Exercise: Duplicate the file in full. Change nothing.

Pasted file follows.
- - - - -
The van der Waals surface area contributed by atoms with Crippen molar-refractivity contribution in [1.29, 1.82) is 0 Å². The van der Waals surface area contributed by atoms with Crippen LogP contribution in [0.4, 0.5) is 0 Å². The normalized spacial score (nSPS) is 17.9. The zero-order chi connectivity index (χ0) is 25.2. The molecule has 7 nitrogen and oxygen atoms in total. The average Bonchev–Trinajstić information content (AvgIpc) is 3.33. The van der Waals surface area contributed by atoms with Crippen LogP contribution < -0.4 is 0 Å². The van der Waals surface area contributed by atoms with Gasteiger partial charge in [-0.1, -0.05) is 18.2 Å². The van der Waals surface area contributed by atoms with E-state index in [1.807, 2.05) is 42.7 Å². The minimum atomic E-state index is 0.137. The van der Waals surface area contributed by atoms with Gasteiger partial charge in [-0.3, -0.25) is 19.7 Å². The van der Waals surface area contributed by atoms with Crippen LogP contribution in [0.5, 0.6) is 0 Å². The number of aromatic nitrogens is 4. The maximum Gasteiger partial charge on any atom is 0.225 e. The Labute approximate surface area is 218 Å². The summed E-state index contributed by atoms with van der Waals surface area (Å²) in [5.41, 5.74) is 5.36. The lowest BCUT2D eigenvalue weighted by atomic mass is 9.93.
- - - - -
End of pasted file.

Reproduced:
The van der Waals surface area contributed by atoms with Crippen molar-refractivity contribution in [1.29, 1.82) is 0 Å². The van der Waals surface area contributed by atoms with Crippen LogP contribution in [0.4, 0.5) is 0 Å². The normalized spacial score (nSPS) is 17.9. The zero-order chi connectivity index (χ0) is 25.2. The molecule has 7 nitrogen and oxygen atoms in total. The average Bonchev–Trinajstić information content (AvgIpc) is 3.33. The van der Waals surface area contributed by atoms with Crippen LogP contribution < -0.4 is 0 Å². The van der Waals surface area contributed by atoms with Gasteiger partial charge in [-0.1, -0.05) is 18.2 Å². The van der Waals surface area contributed by atoms with E-state index in [1.807, 2.05) is 42.7 Å². The minimum atomic E-state index is 0.137. The van der Waals surface area contributed by atoms with Gasteiger partial charge in [-0.3, -0.25) is 19.7 Å². The van der Waals surface area contributed by atoms with Crippen LogP contribution in [0.5, 0.6) is 0 Å². The number of aromatic nitrogens is 4. The maximum Gasteiger partial charge on any atom is 0.225 e. The Labute approximate surface area is 218 Å². The summed E-state index contributed by atoms with van der Waals surface area (Å²) in [5.41, 5.74) is 5.36. The lowest BCUT2D eigenvalue weighted by atomic mass is 9.93.